The newly released Sustainable Development Goals mark a turning point in the development trajectory. Here, Zoe Nutter problematises the links between changes in discourse and policy implementation.
UN Member States recently approved a set of 17 Sustainable Development Goals (SDGs) and 169 targets as part of the 2030 Agenda for Sustainable Development – a “universal Agenda”. These goals were initially adopted by world leaders in September 2015 at the UN Sustainable Development Summit and seek to redress the failures of the Millennium Development Goals (MDGs). The Resolution adopted by the General Assemble calls for “bold and transformative steps” in order to shift global trends and embark on a “collective journey” – one in which “no one will be left behind”. And the means required for implementation involve a “revitalized” Global Partnership for Sustainable Development, focused particularly on “the needs of the poorest and most vulnerable”. Still, it is not entirely clear what will change in practice. The grave and controversial disconnect between official policy and effective implementation is of primary concern. Any goal concerning the reduction of inequality will prove a farce if the “unwavering commitment to economic growth” is not supplemented by the resolve to redistribute “gross global and national inequalities in wealth and income”.
The SDGs aim to realise the human rights of all, achieve gender equality and promote the empowerment of all women and girls through a balanced approach, rooted in the principles of economic, social and environmental sustainability. There is a pledged commitment to “all human beings”, such that they can “fulfill their potential in dignity and equality” – “in a healthy environment”. For the purposes of this brief critique, I will focus on Goal 5: the achievement of gender equality and empowerment of all women and girls, and Goal 17: the strengthening of the means of implementation, as well as the revitalisation of the global partnership for sustainable development built upon “principles and values, a shared vision, and shared goals that place people and the planet at the centre”. Oxfam and like-minded groups insist, it is crucial to unpack the ways in which associated groups will effectuate their like-minded strategies in a way that is unambiguously rooted in a comprehensive understanding of women’s human rights.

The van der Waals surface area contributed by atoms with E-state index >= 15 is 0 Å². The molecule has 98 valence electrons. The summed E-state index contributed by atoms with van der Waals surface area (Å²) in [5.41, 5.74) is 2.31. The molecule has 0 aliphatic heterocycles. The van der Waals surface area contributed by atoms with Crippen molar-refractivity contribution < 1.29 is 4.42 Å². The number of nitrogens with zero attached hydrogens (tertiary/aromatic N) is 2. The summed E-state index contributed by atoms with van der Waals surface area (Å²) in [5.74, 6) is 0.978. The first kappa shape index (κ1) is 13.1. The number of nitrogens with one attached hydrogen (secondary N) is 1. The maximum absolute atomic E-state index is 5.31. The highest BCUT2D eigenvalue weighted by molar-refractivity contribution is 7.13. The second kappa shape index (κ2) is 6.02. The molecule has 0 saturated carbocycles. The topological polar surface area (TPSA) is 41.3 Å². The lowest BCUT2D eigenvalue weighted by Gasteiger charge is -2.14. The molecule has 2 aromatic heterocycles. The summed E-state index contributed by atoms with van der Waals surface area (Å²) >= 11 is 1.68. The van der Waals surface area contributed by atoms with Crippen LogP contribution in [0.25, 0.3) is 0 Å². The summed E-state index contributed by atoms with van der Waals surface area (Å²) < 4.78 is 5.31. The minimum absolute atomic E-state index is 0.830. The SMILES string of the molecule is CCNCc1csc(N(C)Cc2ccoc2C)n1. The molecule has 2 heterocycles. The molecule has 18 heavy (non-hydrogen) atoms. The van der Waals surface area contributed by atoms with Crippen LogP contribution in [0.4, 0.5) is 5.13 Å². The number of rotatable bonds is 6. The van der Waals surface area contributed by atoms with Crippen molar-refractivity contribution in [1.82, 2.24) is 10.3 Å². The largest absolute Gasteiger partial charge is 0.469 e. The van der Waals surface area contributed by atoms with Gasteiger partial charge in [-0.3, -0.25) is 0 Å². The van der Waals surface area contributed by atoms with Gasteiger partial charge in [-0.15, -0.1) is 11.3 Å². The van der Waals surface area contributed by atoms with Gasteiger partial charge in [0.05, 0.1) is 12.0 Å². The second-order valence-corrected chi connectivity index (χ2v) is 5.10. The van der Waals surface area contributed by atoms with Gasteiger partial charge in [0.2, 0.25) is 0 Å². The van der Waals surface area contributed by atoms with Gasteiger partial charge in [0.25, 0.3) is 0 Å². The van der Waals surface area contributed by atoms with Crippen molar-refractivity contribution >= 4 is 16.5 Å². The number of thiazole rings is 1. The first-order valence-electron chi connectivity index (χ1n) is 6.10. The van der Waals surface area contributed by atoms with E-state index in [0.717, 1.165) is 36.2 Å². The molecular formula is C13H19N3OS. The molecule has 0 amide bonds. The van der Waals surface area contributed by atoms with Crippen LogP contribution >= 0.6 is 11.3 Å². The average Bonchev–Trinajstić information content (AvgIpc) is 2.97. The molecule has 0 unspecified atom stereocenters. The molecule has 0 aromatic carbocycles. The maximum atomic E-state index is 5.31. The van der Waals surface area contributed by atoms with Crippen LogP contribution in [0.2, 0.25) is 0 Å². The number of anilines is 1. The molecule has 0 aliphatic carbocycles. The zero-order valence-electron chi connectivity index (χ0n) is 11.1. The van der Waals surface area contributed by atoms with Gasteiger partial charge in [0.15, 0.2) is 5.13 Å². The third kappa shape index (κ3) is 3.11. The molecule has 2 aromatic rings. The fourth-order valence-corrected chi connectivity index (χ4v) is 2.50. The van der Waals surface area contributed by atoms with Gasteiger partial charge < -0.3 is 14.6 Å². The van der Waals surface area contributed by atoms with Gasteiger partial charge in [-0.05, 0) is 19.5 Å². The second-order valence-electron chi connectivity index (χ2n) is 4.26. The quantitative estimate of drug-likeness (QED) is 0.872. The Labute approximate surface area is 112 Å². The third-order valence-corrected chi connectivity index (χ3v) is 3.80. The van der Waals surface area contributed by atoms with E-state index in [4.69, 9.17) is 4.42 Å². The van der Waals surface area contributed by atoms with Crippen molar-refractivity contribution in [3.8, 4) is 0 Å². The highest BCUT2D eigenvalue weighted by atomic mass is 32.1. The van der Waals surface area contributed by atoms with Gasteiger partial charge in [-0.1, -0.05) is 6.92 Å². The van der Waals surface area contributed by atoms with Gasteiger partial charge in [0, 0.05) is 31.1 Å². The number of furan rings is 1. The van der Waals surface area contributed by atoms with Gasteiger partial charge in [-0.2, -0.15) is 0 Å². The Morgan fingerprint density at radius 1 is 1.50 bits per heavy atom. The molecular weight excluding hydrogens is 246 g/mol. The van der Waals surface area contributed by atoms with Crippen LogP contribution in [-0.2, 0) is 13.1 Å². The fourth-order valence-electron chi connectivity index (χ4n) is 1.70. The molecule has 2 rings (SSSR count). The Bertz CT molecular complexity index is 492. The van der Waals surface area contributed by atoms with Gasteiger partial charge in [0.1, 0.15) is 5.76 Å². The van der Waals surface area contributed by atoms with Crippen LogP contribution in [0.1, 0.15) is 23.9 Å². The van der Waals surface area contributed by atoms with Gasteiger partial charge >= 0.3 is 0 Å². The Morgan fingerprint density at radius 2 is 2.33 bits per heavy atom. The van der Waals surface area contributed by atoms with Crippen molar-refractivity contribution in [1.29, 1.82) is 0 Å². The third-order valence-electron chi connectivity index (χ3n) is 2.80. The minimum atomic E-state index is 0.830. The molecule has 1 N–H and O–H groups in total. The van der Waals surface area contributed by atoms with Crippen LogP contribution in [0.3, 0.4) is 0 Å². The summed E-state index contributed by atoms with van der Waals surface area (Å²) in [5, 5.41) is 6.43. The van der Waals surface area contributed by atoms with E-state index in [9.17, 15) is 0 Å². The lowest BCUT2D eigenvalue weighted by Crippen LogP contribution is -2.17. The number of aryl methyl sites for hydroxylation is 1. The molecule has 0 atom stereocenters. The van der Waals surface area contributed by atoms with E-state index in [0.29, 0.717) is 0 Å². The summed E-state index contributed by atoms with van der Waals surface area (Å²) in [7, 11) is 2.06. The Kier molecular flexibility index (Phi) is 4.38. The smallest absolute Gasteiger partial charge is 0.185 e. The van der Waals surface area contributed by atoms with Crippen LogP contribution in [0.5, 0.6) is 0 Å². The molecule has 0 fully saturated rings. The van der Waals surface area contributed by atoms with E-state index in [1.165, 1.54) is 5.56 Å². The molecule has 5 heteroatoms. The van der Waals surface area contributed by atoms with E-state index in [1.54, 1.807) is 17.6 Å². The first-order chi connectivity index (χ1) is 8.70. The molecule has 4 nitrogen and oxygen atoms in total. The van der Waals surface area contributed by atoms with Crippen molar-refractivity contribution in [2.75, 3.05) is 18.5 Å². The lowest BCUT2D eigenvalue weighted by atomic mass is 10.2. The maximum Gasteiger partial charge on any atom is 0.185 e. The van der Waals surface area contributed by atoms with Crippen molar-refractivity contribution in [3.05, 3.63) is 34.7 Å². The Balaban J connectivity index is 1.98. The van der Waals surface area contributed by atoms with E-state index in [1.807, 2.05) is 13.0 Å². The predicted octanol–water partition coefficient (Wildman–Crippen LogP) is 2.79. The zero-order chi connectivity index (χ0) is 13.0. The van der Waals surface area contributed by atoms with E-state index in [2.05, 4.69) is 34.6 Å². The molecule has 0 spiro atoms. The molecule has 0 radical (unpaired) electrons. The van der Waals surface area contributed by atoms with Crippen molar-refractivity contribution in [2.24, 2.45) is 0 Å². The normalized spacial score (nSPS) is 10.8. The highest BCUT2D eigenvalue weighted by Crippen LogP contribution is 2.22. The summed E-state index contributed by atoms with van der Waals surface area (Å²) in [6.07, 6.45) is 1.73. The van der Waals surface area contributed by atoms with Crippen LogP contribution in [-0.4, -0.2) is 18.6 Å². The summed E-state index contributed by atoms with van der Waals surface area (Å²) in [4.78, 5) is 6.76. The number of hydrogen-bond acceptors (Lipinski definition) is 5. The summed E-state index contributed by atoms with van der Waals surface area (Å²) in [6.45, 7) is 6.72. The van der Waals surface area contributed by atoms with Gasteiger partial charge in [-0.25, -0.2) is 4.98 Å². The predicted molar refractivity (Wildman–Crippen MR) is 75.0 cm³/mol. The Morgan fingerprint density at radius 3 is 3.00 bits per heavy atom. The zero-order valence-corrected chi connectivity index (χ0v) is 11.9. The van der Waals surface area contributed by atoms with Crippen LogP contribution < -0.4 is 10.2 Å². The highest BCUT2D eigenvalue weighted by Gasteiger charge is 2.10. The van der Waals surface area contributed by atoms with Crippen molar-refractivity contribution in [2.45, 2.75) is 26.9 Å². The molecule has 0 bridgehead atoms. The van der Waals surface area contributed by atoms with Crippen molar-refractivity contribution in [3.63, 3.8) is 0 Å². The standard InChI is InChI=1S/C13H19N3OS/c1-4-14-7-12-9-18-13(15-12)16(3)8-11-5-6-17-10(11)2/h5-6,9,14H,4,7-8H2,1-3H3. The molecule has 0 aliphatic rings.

Clearly, one of the most important aspects for the implementation of this Agenda is to address “structural barriers to women’s economic participation”. This has been echoed by the World Bank Group (WBG), which released its very own gender strategy for 2016-2023 – entitled “Gender equality, poverty reduction and inclusive growth” – in December of last year. The key issue is to correct “uneven” progress among “least developed countries”, where the Millennium Development Goals failed to achieve an impact that extended to “the most vulnerable” – principally, women. The UK Gender and Development Network has been particularly critical of the Bank’s lack of strong systems of accountability to ensure that their work is transparent and the International Planned Parenthood Federation has consistently urged the Bank “to balance what can feel like an instrumentalist approach to women’s contribution to economic growth and poverty alleviation”. Admitting that not all pathways to growth promote gender equality marks a promising step in the right direction. Economic growth is a “gendered process”.
Of equal importance is the need to “mobilize, redirect and unlock”, what is described under Goal 17 as, “the transformative power of trillions of dollars of private resources”. This involves long-term investments – most notably, foreign direct investment (FDI) – in critical sectors, such as sustainable energy, infrastructure and transport, as well as information and communications technologies. Governments are required to set a clear direction: change must involve both regulations and incentive structures that simultaneously attract FDI and reinforce sustainable development. And yet, in the wake of this new Agenda, it is undetermined whether enough attention has been directed to what Oxfam describes as the “flawed system of measuring development impacts of financial intermediary lending”. Even the WBG’s Independent Evaluation Group has criticised this system based on “proxy figures” as one in which there is limited knowledge about the underlying impacts on end-beneficiaries.
The WBG is a longstanding partner of the UN. Given that official development assistance stood at $135.2bn in 2014 and that the International Finance Corporation alone invested $36bn in financial intermediaries in the four years leading up to June 2013, the WBG’s development strategies should be closely evaluated and adequately restructured. Development finance institutions’ overall commitment to the private sector reached $67.9bn in 2013 – roughly half of total ODA in the same year. Their involvement is “rapidly accelerating”. Investments in the financial sector significantly outstrip the WBG’s lending to essential social sectors: averaging about 50% more than direct lending to health and three times the sum lent directly to education during the same period. It is necessary to determine whether they are able to successfully implement a “comprehensive results and reporting framework” – whether they can effectively rectify the disconnect between global policy and priorities and what is happening in specific country programs. If this does not happen, the failures of the MDGs will persist: progress will be uneven and women will suffer. Furthermore, any policy recommendations that neglect the ways in which “gender inequality is not only weakened but also recreated and sustained by capitalist development” will be dubious.
The views expressed in this article are those of the author and do not necessarily represent the views of Development in Action.
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